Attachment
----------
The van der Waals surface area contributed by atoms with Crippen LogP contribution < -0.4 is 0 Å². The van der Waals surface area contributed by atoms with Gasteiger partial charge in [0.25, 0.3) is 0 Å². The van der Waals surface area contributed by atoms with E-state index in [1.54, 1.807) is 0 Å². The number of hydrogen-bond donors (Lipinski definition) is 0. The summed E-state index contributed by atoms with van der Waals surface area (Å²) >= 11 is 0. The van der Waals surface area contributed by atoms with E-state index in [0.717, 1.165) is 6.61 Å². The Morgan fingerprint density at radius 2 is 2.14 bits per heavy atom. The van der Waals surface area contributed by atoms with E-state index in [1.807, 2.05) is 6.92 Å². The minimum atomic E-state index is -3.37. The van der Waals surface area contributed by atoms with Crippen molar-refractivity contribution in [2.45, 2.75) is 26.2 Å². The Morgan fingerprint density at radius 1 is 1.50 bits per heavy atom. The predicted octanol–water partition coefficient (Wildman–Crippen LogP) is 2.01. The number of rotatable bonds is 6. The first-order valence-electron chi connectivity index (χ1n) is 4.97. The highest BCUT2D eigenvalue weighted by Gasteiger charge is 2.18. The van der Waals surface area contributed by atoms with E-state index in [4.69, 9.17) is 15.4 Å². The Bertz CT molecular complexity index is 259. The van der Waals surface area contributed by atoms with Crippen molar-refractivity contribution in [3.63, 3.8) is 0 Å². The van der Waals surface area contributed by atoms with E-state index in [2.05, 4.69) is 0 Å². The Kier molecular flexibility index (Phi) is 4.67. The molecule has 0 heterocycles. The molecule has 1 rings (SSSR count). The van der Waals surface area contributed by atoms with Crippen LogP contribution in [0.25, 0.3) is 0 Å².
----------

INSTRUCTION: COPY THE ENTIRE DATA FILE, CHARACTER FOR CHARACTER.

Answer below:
The van der Waals surface area contributed by atoms with Crippen LogP contribution < -0.4 is 0 Å². The van der Waals surface area contributed by atoms with Gasteiger partial charge in [0.25, 0.3) is 0 Å². The van der Waals surface area contributed by atoms with E-state index in [1.54, 1.807) is 0 Å². The number of hydrogen-bond donors (Lipinski definition) is 0. The summed E-state index contributed by atoms with van der Waals surface area (Å²) >= 11 is 0. The van der Waals surface area contributed by atoms with E-state index in [0.717, 1.165) is 6.61 Å². The Morgan fingerprint density at radius 2 is 2.14 bits per heavy atom. The van der Waals surface area contributed by atoms with E-state index in [1.807, 2.05) is 6.92 Å². The minimum atomic E-state index is -3.37. The van der Waals surface area contributed by atoms with Crippen molar-refractivity contribution in [2.45, 2.75) is 26.2 Å². The Morgan fingerprint density at radius 1 is 1.50 bits per heavy atom. The predicted octanol–water partition coefficient (Wildman–Crippen LogP) is 2.01. The number of rotatable bonds is 6. The first-order valence-electron chi connectivity index (χ1n) is 4.97. The highest BCUT2D eigenvalue weighted by Gasteiger charge is 2.18. The van der Waals surface area contributed by atoms with E-state index in [4.69, 9.17) is 15.4 Å². The Bertz CT molecular complexity index is 259. The van der Waals surface area contributed by atoms with Crippen molar-refractivity contribution in [3.63, 3.8) is 0 Å². The van der Waals surface area contributed by atoms with E-state index in [2.05, 4.69) is 0 Å². The Kier molecular flexibility index (Phi) is 4.67. The molecule has 0 heterocycles. The molecule has 1 rings (SSSR count). The van der Waals surface area contributed by atoms with Crippen LogP contribution in [0.25, 0.3) is 0 Å².